Wednesday, April 14, 2010

Animal Culture Wars

Is culture uniquely human? Or do some nonhuman animals have culture?

How we answer this question is crucial for our understanding of how we fit in the natural world. As I have indicated in Darwinian Natural Right and Darwinian Conservatism, Immanuel Kant originally formulated the modern concept of culture as that uniquely human realm of artifice in which human beings escape their natural animality to express their rational humanity and their freedom from the laws of nature. In doing this, Kant extended Thomas Hobbes' dichotomy of animal nature and human artifice in rejecting Aristotle's biological understanding of human beings as political animals by nature.

In Aristotle's biological studies of social and political behavior, he did not separate animal instinct and human learning. He saw that, in varying degrees, all social animals have natural instincts for social learning. Of course, in the capacity for learning, human beings far surpass other animals. Still, it is as true for nonhuman animals as it is for human beings that social life emerges as a joint product of nature and nurture. So, for example, Aristotle observed that some birds teach their young to sing, and the languages they teach differ in different localities in a manner comparable to the diversity of human languages, which suggests that among birds "language is not natural in the same way as voice but can be trained" (HA, 536b18-20).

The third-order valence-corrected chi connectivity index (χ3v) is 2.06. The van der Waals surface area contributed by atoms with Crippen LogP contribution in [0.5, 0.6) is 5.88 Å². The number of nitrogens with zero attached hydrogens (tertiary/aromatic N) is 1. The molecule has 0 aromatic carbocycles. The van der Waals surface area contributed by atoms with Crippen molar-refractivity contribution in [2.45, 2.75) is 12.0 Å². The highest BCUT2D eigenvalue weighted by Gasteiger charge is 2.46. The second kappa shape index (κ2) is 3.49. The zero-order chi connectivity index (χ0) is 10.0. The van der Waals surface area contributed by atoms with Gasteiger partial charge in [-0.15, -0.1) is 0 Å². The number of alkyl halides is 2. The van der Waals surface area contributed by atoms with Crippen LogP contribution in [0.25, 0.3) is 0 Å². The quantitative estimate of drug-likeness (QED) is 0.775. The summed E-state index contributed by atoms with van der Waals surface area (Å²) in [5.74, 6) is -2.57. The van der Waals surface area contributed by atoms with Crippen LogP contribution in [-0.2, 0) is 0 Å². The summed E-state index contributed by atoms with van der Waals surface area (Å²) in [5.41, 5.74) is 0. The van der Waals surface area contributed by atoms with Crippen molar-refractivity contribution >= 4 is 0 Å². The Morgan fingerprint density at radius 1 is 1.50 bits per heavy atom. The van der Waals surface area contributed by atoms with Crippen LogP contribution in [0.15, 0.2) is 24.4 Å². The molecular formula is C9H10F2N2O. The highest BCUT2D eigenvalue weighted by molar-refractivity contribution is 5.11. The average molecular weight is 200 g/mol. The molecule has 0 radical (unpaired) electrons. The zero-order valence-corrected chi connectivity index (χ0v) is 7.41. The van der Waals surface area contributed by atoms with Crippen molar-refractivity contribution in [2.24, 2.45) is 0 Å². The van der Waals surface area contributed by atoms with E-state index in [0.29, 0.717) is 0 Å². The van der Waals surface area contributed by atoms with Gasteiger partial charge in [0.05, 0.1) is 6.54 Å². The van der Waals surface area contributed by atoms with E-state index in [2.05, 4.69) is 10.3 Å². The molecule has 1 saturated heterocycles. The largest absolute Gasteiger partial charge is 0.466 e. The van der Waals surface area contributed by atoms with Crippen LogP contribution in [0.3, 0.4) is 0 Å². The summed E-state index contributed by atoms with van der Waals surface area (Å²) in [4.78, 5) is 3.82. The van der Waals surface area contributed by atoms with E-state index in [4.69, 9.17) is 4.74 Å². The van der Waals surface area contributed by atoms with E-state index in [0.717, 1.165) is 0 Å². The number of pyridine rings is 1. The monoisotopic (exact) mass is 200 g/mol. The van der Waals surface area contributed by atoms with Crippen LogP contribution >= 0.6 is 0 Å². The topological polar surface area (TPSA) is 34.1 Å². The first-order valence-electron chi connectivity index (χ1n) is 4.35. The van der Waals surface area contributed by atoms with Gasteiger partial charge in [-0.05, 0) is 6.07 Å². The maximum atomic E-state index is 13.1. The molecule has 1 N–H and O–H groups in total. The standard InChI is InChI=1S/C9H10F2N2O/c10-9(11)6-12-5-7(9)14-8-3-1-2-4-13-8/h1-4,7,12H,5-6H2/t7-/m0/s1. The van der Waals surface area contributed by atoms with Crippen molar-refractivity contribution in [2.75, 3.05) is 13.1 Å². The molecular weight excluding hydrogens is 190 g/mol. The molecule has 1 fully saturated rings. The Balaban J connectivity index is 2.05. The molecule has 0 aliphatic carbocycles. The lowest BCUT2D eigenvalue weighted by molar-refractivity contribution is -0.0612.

Charles Darwin made the same observation about variable dialects of bird songs transmitted as traditions by social learning, and he saw this as showing "that an instinctive tendency to acquire an art is not peculiar to man" (Descent of Man, 2nd ed., Penguin Classics, p. 106-109). More recently, Peter Marler and other biologists studying bird-song dialects have presented this as an example of animal culture--that is, a behavioral tradition transmitted by social learning.

Over the past two decades, there has been an intense controversy over the possibility of animal culture. On the one hand, there has been growing evidence for elaborate cultural traditions among animals--particularly, chimpanzees, orangutans, whales, and dolphins. One highlight of this new research was the report in 1999 in Nature by Andrew Whiten et al. comparing seven chimp study sites in Africa and showing 39 behavior patterns customary in some communities but absent in others, so that each chimp community has its distinctive profile of behavioral patterns, which is comparable to the cultural diversity of human communities. On the other hand, many critics of this research deny that this is really evidence for true culture.

This whole debate is now conveniently surveyed in the new book The Question of Animal Culture, edited by Kevin Laland and Bennett Galef, published last year by Harvard University Press. Laland and Galef have arranged the book's chapters to move from the strongest advocates of animal culture (such as Frans de Waal, William McGrew, and Andrew Whiten) to the strongest skeptics (such as Michael Tomasello, Susan Perry, and Kim Hill).